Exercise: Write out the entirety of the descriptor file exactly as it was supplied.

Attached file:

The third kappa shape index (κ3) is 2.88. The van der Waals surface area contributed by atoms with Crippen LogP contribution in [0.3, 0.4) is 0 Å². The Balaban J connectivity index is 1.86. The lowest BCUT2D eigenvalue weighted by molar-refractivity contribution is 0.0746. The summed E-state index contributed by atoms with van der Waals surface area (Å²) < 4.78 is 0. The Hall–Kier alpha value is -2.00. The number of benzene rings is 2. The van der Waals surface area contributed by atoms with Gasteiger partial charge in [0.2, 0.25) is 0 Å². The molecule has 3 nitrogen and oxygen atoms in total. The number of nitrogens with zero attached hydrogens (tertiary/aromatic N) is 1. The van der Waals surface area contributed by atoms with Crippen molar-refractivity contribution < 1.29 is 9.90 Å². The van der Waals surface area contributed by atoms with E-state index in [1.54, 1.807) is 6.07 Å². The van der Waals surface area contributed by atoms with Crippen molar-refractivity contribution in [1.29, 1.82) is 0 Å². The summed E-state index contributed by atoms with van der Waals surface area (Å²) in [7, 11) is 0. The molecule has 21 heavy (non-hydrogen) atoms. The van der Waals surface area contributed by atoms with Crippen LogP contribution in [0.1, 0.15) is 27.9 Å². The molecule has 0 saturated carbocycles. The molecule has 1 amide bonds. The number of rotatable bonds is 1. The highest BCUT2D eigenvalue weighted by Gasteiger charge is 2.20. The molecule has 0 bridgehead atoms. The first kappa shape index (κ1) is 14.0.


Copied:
The third kappa shape index (κ3) is 2.88. The van der Waals surface area contributed by atoms with Crippen LogP contribution in [0.3, 0.4) is 0 Å². The Balaban J connectivity index is 1.86. The lowest BCUT2D eigenvalue weighted by molar-refractivity contribution is 0.0746. The summed E-state index contributed by atoms with van der Waals surface area (Å²) < 4.78 is 0. The Hall–Kier alpha value is -2.00. The number of benzene rings is 2. The van der Waals surface area contributed by atoms with Gasteiger partial charge in [0.2, 0.25) is 0 Å². The molecule has 3 nitrogen and oxygen atoms in total. The number of nitrogens with zero attached hydrogens (tertiary/aromatic N) is 1. The van der Waals surface area contributed by atoms with Crippen molar-refractivity contribution < 1.29 is 9.90 Å². The van der Waals surface area contributed by atoms with E-state index in [1.54, 1.807) is 6.07 Å². The van der Waals surface area contributed by atoms with Crippen molar-refractivity contribution in [1.29, 1.82) is 0 Å². The summed E-state index contributed by atoms with van der Waals surface area (Å²) in [7, 11) is 0. The molecule has 21 heavy (non-hydrogen) atoms. The van der Waals surface area contributed by atoms with Crippen LogP contribution in [0.1, 0.15) is 27.9 Å². The molecule has 0 saturated carbocycles. The molecule has 1 amide bonds. The number of rotatable bonds is 1. The highest BCUT2D eigenvalue weighted by Gasteiger charge is 2.20. The molecule has 0 bridgehead atoms. The first kappa shape index (κ1) is 14.0.